The idea popped in my head after reading two poems Ron had already edited and sent me in an email. After reading them, it was almost like bang light bulb and the thought came. What if it was like a bilingual edition of poetry, instead of two different languages it would poetic language, or style. Two different poets same poem, and I thought it would pop because..Indiana/Kentucky. Neighboring ways of speaking and cultures. Ron and I are also different generations, I thought that also is interesting part of this project with the side by side.

RW
For decades now I have edited, and published, by poems by folks all over the world. These days I stay so busy working on creative projects with folks all over the world that I simply don’t have time to honor many of the editing requests that come in. Merritt’s request arrived at a moment when I was taking a moment to pause and reflect, on life, on literature, on the experimental nature of language. I love to play with language, to see what it will take me, to discover where the words will go. I also saw something in Merritt’s work, a deep yearning to grow as a poet. Desire and hard work and the relentless determination to achieve goals, to be your dream all mean so much to me. It took me eight years to build the bridge from where I was was, to living and being my dream. And I did it. That was a long time ago. I’ve been encouraging others to discover their dream, build the bridge, and become their own damn dream. I never wanted to live anybody else’s dream. Fuck that! Fuck The System!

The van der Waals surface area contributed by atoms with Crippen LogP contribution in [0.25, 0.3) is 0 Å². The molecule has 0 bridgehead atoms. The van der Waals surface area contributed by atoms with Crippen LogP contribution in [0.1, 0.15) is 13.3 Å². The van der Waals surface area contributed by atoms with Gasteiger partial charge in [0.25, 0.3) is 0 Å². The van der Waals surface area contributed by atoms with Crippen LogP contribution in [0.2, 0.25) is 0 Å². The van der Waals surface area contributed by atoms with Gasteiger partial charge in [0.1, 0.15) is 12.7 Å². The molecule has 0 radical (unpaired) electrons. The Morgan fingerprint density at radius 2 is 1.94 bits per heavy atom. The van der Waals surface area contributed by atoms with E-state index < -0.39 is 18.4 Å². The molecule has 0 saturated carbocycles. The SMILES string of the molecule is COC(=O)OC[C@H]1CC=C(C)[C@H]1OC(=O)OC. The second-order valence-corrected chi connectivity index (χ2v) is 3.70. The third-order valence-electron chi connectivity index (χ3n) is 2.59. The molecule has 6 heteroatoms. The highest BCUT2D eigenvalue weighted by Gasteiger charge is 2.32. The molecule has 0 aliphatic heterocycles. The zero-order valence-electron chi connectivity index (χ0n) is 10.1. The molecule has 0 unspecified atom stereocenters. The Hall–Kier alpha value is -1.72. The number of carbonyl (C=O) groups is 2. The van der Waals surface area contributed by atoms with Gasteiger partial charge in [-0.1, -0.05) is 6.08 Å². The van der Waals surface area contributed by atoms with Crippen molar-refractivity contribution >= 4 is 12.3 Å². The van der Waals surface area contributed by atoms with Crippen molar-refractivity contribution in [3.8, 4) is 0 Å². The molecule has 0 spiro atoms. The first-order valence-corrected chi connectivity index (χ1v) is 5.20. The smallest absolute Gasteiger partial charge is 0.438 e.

JDCIV/CMP
Each of you definitely has a unique voice when it comes to poetry, but the end result worked out beautifully. Ron, you’ve worked with some big names “building the bridge” during your writing career. Merritt, this is your first book, how does it feel to be collaborating with the infamous Kentucky Outlaw Poet?

MW
When Ron answered I was shocked and overjoyed. I too had spent a lot of my time, especially in the younger days of achieving the same goal. I had given up not on the dream, yet the pushing of it out there for a long time. I must say that I didn’t know if I’d ever hear from poets I actually followed and looked to for advice. Once my mentor disappeared off the map I had very few literary conversations of sorts. I just was like fuck it, write Ron back..and I did.